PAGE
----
UPPING THE ANTE FOR THE 50TH ROLEX FASTNET RACE
year's historic race.
Winning the world’s largest offshore yacht race comes with huge prestige. Names on the Fastnet Challenge Cup, presented to the overall corrected time winner of the Rolex Fastnet Race since its first edition in 1925, include Jolie Brise, Dorade, Myth of Malham, Carina II, Pen Duick III, Condor, Nicorette, Morning Glory, Nokia, Rán 2, and more recently from France; Night and Day, Courrier Du Leon and Lann Ael 2, plus the American VO70 Wizard and the defending British champion, Sunrise. Today the Fastnet Challenge Cup is presented to the corrected time winner in IRC Overall.
However, this July’s Rolex Fastnet Race will be the 50th edition of the Royal Ocean Racing Club’s premier event. For this special historic event, several are building or acquiring yachts with the specific aim of getting their name on the trophy.
Ino Noir - RORC Commodore James Neville's new 45ft Carkeek design is currently in build with a view to being competitive in 600 mile offshore races, especially the Rolex Fastnet Race
Ino Noir - Carkeek 45 - James Neville
Leading this charge is Commodore of the RORC James Neville who is replacing his highly successful Ino XXX with a new 45ft Carkeek design currently being built by Jason Carrington’s team near Southampton.
The new Ino Noir is a development of his present HH42, which the Commodore has raced both inshore, in the FAST40+ class, and offshore, winning many races and notably finishing second to Sunrise in IRC Overall in the 2021 Rolex Fastnet Race. The aim of the new boat is to be competitive in the ever-growing international portfolio of 600 mile offshore races. Neville explains his approach: “Looking at how all the developments in the FAST40+ - hull shapes, appendages, rigs, sails etc – have come on, we wanted to capture that learning, just as the PAC52s have taken all the learning from the Super Series 52s, and applied that to an offshore boat.”
At 45ft the new Ino Noir will be slightly longer as Neville wants to continue racing with his same crew of 10. The boat features the typical Carkeek heavily chamfered foredeck, reverse sheer bow, twin rudders, wheel steering and water ballast tanks (480kg per side).
Rán 8 - CF520 - Niklas Zennström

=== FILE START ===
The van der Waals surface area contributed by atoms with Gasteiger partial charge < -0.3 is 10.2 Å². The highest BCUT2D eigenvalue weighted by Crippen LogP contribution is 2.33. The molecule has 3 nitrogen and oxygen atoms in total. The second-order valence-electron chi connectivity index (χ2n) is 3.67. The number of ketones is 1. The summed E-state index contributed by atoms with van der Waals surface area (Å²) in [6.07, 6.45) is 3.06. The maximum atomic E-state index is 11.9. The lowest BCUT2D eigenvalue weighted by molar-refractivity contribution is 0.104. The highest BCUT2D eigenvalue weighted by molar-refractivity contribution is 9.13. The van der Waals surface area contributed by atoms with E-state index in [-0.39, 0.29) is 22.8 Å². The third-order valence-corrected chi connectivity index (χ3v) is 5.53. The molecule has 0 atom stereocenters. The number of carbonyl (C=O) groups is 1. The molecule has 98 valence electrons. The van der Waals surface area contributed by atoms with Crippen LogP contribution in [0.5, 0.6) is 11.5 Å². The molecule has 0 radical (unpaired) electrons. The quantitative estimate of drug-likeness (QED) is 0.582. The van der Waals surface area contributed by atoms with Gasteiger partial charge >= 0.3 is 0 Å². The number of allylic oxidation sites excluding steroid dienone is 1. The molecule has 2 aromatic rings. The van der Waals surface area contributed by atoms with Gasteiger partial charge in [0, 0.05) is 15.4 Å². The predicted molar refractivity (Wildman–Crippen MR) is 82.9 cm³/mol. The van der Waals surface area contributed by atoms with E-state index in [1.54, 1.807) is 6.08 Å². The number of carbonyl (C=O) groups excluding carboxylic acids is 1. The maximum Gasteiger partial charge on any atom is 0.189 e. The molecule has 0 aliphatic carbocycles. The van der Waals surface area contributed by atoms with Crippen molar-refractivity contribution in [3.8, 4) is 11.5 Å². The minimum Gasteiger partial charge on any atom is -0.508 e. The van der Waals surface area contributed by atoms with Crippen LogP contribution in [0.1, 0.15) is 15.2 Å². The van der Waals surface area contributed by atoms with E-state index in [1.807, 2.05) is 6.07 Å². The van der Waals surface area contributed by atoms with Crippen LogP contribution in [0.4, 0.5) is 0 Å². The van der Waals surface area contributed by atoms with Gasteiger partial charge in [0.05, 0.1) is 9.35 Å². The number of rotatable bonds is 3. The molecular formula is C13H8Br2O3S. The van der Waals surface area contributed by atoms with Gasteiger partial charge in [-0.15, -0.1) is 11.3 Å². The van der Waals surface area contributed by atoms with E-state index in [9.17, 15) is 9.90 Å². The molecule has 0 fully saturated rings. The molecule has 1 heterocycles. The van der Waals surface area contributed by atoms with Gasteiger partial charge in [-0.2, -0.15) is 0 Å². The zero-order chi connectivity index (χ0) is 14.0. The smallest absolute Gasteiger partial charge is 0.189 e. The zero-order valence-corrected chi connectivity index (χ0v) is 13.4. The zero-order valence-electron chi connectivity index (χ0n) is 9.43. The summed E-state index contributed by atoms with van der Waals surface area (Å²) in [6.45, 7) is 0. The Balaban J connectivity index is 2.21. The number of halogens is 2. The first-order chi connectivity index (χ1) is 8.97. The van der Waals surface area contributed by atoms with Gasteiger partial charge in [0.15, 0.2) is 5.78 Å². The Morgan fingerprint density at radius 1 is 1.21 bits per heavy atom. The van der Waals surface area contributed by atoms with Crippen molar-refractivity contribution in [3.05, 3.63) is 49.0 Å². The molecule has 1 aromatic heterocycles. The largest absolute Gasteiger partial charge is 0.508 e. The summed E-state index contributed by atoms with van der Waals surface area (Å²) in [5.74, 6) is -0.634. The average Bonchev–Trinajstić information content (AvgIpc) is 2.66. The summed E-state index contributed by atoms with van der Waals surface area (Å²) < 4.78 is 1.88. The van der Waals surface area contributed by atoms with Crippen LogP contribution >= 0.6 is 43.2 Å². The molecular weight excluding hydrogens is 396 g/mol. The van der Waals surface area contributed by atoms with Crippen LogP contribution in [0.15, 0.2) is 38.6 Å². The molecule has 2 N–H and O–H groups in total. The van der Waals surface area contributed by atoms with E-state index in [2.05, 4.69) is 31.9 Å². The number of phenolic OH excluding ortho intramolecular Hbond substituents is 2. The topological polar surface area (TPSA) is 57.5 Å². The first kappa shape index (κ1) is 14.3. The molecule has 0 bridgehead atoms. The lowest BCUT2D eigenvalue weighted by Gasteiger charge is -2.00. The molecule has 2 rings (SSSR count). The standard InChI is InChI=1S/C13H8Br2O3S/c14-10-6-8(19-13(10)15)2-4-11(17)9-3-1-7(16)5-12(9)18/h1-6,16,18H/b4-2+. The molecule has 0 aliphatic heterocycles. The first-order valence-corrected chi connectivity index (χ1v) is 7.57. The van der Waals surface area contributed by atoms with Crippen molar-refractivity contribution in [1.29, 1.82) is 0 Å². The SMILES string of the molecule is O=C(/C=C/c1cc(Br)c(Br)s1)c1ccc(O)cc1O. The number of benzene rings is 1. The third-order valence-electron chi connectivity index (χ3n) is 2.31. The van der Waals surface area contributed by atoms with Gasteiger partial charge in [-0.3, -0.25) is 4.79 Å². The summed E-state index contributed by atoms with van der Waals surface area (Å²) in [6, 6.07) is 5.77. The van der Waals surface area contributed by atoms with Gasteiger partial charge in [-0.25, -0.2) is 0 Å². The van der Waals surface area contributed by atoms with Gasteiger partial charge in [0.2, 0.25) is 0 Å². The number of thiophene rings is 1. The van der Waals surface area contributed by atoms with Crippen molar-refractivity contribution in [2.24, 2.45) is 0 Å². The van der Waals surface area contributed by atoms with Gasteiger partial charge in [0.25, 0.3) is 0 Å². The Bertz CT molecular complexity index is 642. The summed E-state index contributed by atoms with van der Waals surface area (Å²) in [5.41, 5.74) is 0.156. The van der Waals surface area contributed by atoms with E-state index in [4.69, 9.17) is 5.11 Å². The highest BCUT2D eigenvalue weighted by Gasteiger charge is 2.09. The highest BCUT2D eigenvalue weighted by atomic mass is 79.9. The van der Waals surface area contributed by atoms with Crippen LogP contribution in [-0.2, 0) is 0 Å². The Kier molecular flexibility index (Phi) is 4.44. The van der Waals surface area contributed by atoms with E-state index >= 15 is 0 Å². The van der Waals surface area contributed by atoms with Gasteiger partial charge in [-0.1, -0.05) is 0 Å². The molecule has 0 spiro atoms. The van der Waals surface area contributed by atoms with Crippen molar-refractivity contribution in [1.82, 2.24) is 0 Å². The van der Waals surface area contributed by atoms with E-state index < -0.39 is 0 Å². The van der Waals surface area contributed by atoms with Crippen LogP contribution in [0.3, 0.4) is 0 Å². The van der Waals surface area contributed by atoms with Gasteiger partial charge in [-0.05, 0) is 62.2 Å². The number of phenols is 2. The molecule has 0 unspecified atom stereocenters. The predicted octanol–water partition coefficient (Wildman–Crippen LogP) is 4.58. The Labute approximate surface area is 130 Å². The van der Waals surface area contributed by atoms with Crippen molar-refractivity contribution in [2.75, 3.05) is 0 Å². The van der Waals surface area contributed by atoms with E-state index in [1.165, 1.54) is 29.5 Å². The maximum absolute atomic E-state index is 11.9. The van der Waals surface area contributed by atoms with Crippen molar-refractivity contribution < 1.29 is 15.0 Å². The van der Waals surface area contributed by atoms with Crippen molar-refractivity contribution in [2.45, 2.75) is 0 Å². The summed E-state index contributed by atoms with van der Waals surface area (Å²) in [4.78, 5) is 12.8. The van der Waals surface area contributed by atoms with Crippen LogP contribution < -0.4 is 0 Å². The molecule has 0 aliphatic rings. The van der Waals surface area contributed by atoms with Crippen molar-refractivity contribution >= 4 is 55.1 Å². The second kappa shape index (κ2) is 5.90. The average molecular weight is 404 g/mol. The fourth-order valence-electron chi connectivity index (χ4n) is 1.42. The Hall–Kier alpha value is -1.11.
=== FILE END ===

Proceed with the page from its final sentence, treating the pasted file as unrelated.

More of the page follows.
In the same vein, but already racing, is Niklas Zennström’s Rán 8. This CF520 is again a Carkeek design, but was built by Fibre Mechanics in Lymington from the tooling of Richard Matthew’s Oystercatcher XXXV. Already in 2022 she enjoyed considerable success, finishing second to Ino XXX in the RORC’s Myth of Malham Race and winning the Channel Race, before coming fourth overall in last autumn’s Rolex Middle Sea Race.
With their all-conquering Maxi 72 Rán 2, Zennström’s team claimed the Fastnet Challenge Cup in the 2009 and 2011 (the first back-to-back winner since Carina II in 1955-57), but was unable to make it a hattrick in 2013. Zennström returns with his enthusiastic offshore racer wife Catherine for another attempt in 2023.
“The first goal when we built the boat was for the 2023 Rolex Fastnet Race - the 50th anniversary, so obviously a big race,” explains Rán skipper Tim Powell. “Everything we are doing is leading up to that. We were quite happy that the Rolex Middle Sea Race was a light air race, because if the boat had a weakness then it would be in that, so we were pleased the boat performed pretty well. Now we are off to do the RORC Caribbean 600 which we assume will be in the boat’s more natural conditions, so more big learning for us.”
As to why the new Rán 8 is a 52 rather than another Maxi 72, the team has familiarity with that size having campaigned several TP52s and it is generally more manageable. Compared to a TP52, it has twin rudders, a more powerful hull shape and so is able to carry more sail area, but has a similar overall displacement, and carries 550kg water ballast tanks. It is much more offshore orientated, drier below with less through-deck systems and a more usable and comfortable living space. “This boat is a big boat downstairs,” continues Powell. “I am 6ft 2in and I can stand up.”